Justice must be done, and it must be seen to be done. It’s an old adage, but a sound one. And, here in Jasper Cove, it apparently must be seen to be done by the widest audience, no matter how high, or lowly, the recipients of said justice.
Court was held last night. The invitation from the footman indicated an open court, in the sense of an audience with their Majesties, but it turned out also to be a court in the legal proceedings sense. I walked there with Cicely, who had made a surprise appearance, but without Aoibheann, who declined my arm, saying she had to fetch something first.
Somewhat surprisingly, the defendants in court were the two older princesses, Wren and Ember. And what was their crime? Treason! Well, poisoning the guards and rendering the palace and its inhabitants undefended for a day, which the king described as being tantamount to treason. So, the little “cinnamon and sugar” incident has come home to roost. Even though I had been deceived by Wren, and plan to have words with her about that, I did feel some sympathy for the girls. They looked absolutely terrified as the charges were read against them and as the king questioned them as to their understanding of the enormity of their crime and its potential consequences. I will give them their due, though; despite the fear of whatever being put into them by Alec, and looking as though they were about to burst into tears, they managed to hold it together throughout the proceedings. They also, rather bravely, I thought, pled guilty on all charges. From the terror on their faces, one can only assume they imagined some terrible punishment such as flogging or banishment. In the end, their sentence turned out to be quite mild, mitigated by the fact that they had no ill intent and fully accepted the consequences of their actions. Their punishment was to spend some time working for Aoibheann in the tavern, for free, until such time as she considered they had paid for the stolen goods. I felt moved to intervene and raised my hand. When Alec called upon me, I pointed out that I had some personal grievance because Wren had indulged in behaviour unbecoming of a patrolman in deceiving me and suggested that perhaps some additional maths lessons might be in order. He seemed to like that idea and ordered it so, that I could detain the princesses after they had carried out their duties for Aoibheann. That seemed fair enough to me, even if my concern was only for Wren; Ember having had no part in lying to me.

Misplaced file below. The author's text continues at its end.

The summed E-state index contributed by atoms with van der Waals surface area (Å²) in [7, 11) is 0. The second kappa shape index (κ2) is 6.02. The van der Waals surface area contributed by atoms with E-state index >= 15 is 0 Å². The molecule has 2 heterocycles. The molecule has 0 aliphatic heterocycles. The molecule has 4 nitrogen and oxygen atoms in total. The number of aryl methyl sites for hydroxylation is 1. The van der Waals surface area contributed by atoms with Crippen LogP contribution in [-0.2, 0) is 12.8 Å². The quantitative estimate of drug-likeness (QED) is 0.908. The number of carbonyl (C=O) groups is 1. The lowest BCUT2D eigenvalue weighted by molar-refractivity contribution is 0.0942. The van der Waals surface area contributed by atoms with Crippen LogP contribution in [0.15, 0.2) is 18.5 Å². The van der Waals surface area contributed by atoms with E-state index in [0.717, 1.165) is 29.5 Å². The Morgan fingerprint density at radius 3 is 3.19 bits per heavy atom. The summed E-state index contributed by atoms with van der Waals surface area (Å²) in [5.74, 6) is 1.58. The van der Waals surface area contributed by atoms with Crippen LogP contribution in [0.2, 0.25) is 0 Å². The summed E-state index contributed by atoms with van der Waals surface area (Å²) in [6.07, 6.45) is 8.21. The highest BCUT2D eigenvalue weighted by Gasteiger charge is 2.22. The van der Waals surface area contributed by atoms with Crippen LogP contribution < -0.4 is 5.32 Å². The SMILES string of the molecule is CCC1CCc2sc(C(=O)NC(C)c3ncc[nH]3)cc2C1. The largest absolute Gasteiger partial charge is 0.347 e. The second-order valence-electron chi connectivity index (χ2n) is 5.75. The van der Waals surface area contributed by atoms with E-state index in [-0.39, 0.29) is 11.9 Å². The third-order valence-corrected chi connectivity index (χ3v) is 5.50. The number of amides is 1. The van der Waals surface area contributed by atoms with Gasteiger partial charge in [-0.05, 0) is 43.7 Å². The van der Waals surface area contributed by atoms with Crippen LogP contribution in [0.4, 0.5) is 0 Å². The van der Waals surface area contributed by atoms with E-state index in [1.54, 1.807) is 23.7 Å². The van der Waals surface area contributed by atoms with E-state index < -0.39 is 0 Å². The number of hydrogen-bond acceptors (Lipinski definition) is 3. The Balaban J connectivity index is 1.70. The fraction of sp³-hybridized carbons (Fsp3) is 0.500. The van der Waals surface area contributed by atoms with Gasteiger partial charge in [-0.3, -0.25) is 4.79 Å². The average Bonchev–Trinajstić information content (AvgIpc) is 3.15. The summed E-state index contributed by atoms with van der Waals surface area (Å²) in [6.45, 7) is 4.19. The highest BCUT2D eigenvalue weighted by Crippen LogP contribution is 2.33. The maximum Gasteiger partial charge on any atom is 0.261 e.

Funnily enough, it turns out that the reason they wanted to avoid the guards was so that they could practice some magic. That part, at least, did not bother either of their Majesties, who told them that they should never be ashamed of practising their arts. I shall have to enquire further as to what type of magic they are learning. Maybe it could complement that which Mitternacht is teaching me.
There was other court business. A Japanese gentleman by the name of Jin-san volunteered his services as a warrior and keeper of lore. He got appointed to the post of librarian, complete with a decent salary, all the tools he needs and a clockwork assistant left by the previous incumbent. I don’t think I have encountered said clockwork assistant, but was reminded of the strange clockwork rabbit that used to wander around London asking strange questions.
Carmen was up next, asking if she could take over the smithy. That was duly granted for the usual business fee of 300 midari and monthly supplies costs of 50-80. It’s nice to see that the smithy will be in use, although I could tell that Aoibheann wasn’t entirely convinced. Perhaps she thinks smithing isn’t a suitable job for a lady.
Mitternacht hauled herself before the court next. As I expected, she petitioned to take over the bakery. She presented her case very well, but managed to avoid any reference to revenge, much less boiling of blood in respect of Eli. Their Majesties were amenable to her plan since Eli has apparently not been keeping up his payments. I could not help but chortle quietly, even if Eli was not there to be humiliated. The effort seemed a little much for Mitternacht, as she collapsed into an exhausted heap after all the effort. Those nearest to her spoke to her to confirm that she was well enough for her age, just tired.
Then, up spoke a name from my past. An older lady who had been sat on the other side of Cicely stood up and introduced herself. I had seen her earlier thinking she looked vaguely familiar and there was good reason. This was the Diane Lawn that Aoibheann had mentioned. I don’t’ recall ever having met her, despite the interview requests, but I guess I must have seen her around at the café or some such. She introduced herself as a journalist and writer, and also offered to teach at the school. She hurried off soon after, blaming the late hour, so I didn’t get a chance to make her acquaintance. It would be nice to talk to another writer.
Talking of old faces, I saw Vedis briefly, playing with the two youngest in their crib. Sadly, she must have left early, as she was not there when court closed and I didn’t get a chance to say hello.
That was pretty much it for court, though I did get a bag of midari from the footman, presumably my share of the spoils from the last trading trip. I should have thought more about that, as it occurred to me, when I got back to the flat and transferred the money to my purse and my piggy-bank, that Alec & I haven’t actually formally sealed our trading agreement and he never actually paid for the shares in NBIT. I shall have to go find him at the palace at some point.